Ngiyaapaa girl prepares for Corroboree in Wilcannia.

Wilcannia, Australia
Ngiyaampaa girl Punta Williams poses for photographs on the dry river bed of the Darling River before performing at the Yaama Ngunna Baaka Corroboree festival in Wilcannia, New South Wales.
Aboriginal communities have recently held special festivals along the river ‘to heal the Barka’. Ochre-painted dancers performed around fires at dusk, revering the river but also seeking to draw attention to its plight.
Image Credit: Photograph: Tracey Nearmy/Reuters
Source: 20 photographs of the week | Art and design | The Guardian

Uluru at Sunset, N.T.

Uluru, as seen from the sunset viewing area, in the Uluru-Kata Tjuta National Park in Australia.
The park board decided unanimously that the climb will close permanently on October 26, 2019.
Sacred to the Yankunytjatjara and Pitjantjatjara people, climbing Uluru (also known as Ayers Rock) is strongly discouraged by them for its cultural significance and their concerns for people’s safety.
Over 30 people have died and numerous others have been injured while attempting the steep ascent.
Known as Anangu land, the arkose sandstone formation, 348 meters high is believed to be half a billion years old.
Image Credit: Photograph by Lisa Maree Williams / Getty
Source: Photos of the Week: Sky Glider, Ice Swimmer, Cave Basketball – The Atlantic

‘Spirit Island’, Jasper National Park.

Text & Photography By Christopher Hawkins
Spirit Island is one of the most iconic locations in Alberta despite its small size. Emerald waters, pristine conifers and rugged snow-capped peaks surround the island.
The box canyon where Maligne Lake resides was named the “Hall of the Gods” by Mary Schaffer, the first European to discover the lake in 1908.
However, the island itself has been a site of spiritual significance to the native Nakoda people long before European settlers arrived.
Reaching the island is no small endeavour, requiring a 30-mile drive from Jasper on Maligne Lake Road to the dock, and then travelling by boat for 8.7 miles to the final destination.
Source: Photographing Spirit Island, Jasper National Park, Alberta

A Field of Light at Night in the Red Centre.

BruceMunro_07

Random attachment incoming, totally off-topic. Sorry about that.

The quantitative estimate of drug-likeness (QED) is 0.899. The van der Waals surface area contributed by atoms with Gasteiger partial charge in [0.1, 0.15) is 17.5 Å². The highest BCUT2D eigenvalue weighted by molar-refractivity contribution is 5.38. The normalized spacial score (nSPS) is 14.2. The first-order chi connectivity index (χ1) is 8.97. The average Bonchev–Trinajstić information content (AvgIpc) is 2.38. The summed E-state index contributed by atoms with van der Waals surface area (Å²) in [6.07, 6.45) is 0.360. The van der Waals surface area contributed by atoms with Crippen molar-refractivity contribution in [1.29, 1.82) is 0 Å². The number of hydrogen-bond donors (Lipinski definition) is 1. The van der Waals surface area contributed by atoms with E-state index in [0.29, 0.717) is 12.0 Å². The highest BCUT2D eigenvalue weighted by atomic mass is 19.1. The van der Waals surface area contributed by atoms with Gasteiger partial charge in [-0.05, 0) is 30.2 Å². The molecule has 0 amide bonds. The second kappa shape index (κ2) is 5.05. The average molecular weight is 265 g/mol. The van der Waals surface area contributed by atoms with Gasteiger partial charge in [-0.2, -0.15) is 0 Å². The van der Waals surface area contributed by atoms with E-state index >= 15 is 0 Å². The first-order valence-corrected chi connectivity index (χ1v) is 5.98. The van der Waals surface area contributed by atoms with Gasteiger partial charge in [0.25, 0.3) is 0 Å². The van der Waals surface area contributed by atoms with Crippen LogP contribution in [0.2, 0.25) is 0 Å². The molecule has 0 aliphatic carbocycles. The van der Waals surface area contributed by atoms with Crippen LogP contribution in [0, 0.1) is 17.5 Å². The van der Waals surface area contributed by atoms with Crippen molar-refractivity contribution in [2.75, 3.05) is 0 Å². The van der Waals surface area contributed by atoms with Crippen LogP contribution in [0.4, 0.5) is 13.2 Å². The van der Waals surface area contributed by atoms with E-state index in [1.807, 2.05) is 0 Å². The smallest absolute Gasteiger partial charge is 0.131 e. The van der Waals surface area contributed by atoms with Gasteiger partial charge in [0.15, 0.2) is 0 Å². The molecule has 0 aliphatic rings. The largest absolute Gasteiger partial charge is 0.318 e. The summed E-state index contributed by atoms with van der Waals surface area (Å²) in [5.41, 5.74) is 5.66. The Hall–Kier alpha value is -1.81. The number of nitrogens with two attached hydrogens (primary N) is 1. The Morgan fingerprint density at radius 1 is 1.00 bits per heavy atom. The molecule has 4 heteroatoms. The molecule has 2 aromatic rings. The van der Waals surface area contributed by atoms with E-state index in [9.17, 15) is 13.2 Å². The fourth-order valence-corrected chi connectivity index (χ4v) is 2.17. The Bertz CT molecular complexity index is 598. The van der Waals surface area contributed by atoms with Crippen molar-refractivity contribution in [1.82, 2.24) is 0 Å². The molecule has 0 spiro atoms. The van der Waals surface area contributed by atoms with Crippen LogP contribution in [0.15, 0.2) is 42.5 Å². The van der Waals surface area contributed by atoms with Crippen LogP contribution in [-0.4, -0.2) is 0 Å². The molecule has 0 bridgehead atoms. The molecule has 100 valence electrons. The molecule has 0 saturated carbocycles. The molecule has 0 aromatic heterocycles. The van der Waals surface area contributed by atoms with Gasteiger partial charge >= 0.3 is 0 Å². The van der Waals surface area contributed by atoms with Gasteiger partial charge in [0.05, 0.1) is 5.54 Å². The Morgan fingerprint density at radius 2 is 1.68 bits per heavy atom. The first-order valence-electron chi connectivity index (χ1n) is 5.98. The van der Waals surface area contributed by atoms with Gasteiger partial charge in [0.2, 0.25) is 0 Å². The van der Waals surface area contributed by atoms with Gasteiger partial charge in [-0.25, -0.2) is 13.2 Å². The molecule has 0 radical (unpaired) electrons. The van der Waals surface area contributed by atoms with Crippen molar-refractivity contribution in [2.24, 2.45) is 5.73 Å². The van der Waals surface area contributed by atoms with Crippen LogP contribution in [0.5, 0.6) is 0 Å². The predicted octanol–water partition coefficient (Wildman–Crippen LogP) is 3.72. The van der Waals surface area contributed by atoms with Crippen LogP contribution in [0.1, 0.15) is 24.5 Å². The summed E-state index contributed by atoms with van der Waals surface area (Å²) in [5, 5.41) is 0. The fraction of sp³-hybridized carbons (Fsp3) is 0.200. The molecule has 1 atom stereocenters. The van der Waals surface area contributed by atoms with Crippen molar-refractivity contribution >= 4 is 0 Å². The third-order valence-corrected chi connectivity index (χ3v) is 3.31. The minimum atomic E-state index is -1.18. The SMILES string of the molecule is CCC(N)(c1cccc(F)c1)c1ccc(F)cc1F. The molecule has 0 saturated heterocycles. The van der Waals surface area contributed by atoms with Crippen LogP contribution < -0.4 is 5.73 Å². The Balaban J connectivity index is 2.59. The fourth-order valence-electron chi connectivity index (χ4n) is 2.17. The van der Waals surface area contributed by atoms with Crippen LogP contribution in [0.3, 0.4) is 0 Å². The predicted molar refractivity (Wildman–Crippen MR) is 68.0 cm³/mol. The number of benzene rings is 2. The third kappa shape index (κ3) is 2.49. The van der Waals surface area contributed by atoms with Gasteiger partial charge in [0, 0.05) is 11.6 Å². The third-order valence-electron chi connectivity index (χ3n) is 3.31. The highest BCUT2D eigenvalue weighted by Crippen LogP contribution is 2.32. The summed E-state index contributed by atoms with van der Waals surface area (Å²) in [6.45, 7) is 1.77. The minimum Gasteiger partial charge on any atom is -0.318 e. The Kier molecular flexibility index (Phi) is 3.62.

Photo by Bruce Munro
Over 50,000 bulbs light up an expanse of Australia’s Red Centre desert near Ayers Rock in an installation about the size of four football fields.
The solar powered work, Field of Light Uluru, was produced by artist Bruce Munro who conceived the idea while visiting Uluru in 1992.
Twelve years later he created its first installation in a field behind his home, and it has since moved the work around to several different sights across the United Kingdom, United States, and Mexico.
Field of Light was a project that refused to leave the artist’s sketchbook.
“I saw in my mind a landscape of illuminated stems that, like the dormant seed in a dry desert, quietly wait until darkness falls, under a blazing blanket of southern stars, to bloom with gentle rhythms of light,” said Munro.
The British artist is best known for his light installations which often contain components numbering in the thousands.
These large works refer to his own experience as being a tiny element to life’s larger pattern, and employ light as a way to tap into a more emotional response with his viewers.
Profits for the installation will benefit the local community.
The Anangu tribe have named the piece Tili Wiru Tjuta Nyakutjaku in Pitjantjatjara which translates to “looking at lots of beautiful lights.
See more Images via 50,000 Solar Powered Bulbs Illuminate the Australian Desert in Bruce Munro’s Field of Light Installation | Colossal

Destruction in Broome, Western Australia.

1500Ingetje Tadros has been named a finalist in the feature/photographic essay category for her work, which presents an insider’s view of the struggles faced by remote Aboriginal communities undergoing the hardships that stem from dislocation.
This shot shows Meah, a five-year-old, standing outside her family home watching a bulldozer demolishing Kennedy Hill’s office in Broome.
The image reflects the news that the premier of Western Australia, Colin Barnett, committed to closing down about 150 remote Aboriginal communities in Western Australia.
Image Credit: Photograph by Ingetje Tadros/Diimex
Source: Walkley photo of the year: ice addict image wins prestigious award – in pictures | Art and design | The Guardian

Nana Assenso, chief of Adidwan village, Ghana.

Nana Assenso, 68, chief of Adidwan, a village in Ghana’s interior, looks on before visiting the grave of his uncle Kwame Badu, in Adidwan, Ashanti Region, Ghanaon 21 July.
His uncle’s name Kwame Badu, has been passed on through the family in remembrance of an ancestor with that name who was captured and sold into slavery long, long ago.
“Growing up, I was told the story of two of my great-great-grand-uncles Kwame Badu and Kofi Aboagye who were captured and sold into slavery,” said Assenso.
He followed the family tradition and named his youngest son Kwame Badu.
Image Credit: REUTERS/Francis Kokoroko